Q: How do we decide who gets what and who the children live with?

A: Divorce is split into three areas, and three separate applications. The divorce petition deals with formally ending a marriage, child orders deal with child arrangements and custody, and divorce financial orders deal with finances and assets. They are 3 distinctive applications and must each be filed separately with a fee payable for each. Submitting a divorce petition does not automatically finalise your child and financial arrangements.

While you and your partner may come to informal arrangements around children and finances, the only way to end a marriage is to go through divorce.

Q: How do we agree child maintenance?

A: The family court encourages couples to come to an informal arrangement between themselves for child maintenance, but it also recognises this isn’t always possible.

If an informal arrangement is impossible, you or your solicitor can help make an application to the Child Maintenance Service (CMS) at a cost of £20. Payments through the CMS are legally binding, so if your partner chooses not to pay, they can be forced to.

In exceptional situations, you may not be able to apply to the CMS for help, and instead will need to turn to make an application for a court order. These situations may include when:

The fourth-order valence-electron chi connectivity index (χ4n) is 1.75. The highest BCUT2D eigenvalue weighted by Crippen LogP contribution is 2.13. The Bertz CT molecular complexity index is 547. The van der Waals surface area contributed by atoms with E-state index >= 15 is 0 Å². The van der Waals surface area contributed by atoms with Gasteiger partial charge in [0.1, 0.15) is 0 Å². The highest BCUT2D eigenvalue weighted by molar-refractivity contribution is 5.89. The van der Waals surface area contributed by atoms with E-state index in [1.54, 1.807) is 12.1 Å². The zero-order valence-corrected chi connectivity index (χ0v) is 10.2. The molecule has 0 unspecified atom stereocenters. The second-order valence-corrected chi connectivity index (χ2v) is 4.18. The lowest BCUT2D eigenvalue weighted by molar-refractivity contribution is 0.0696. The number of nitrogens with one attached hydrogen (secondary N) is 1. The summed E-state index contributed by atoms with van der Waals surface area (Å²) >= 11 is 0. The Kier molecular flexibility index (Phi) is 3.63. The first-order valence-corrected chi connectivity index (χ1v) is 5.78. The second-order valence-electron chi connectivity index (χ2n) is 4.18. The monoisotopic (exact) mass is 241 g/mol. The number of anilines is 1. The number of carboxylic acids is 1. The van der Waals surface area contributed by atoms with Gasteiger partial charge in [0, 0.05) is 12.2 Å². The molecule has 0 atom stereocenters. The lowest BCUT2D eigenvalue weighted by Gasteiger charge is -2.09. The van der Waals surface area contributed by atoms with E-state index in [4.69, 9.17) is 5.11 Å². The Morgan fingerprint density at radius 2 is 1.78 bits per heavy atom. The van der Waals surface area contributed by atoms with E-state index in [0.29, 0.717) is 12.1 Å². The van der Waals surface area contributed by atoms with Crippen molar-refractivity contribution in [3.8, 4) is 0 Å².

• Your partner’s income is significantly higher than yours and the CMS wouldn’t award what you consider fair
  • You have additional outgoings for things like education or if your child has a disability that may not be considered by the CMS
  • Your ex-partner lives outside the UK and therefore the jurisdiction of the CMS

Q: How much should child maintenance be?

A: The Child Maintenance Service (CMS) provides guidance for basic levels of child maintenance and a child maintenance calculator to help tally the sums. This guidance is typically used both when agreeing informal child maintenance arrangements and through the CMS. The amount paid is calculated based on a number of factors, including:

  • The payer’s income
  • The number of children there are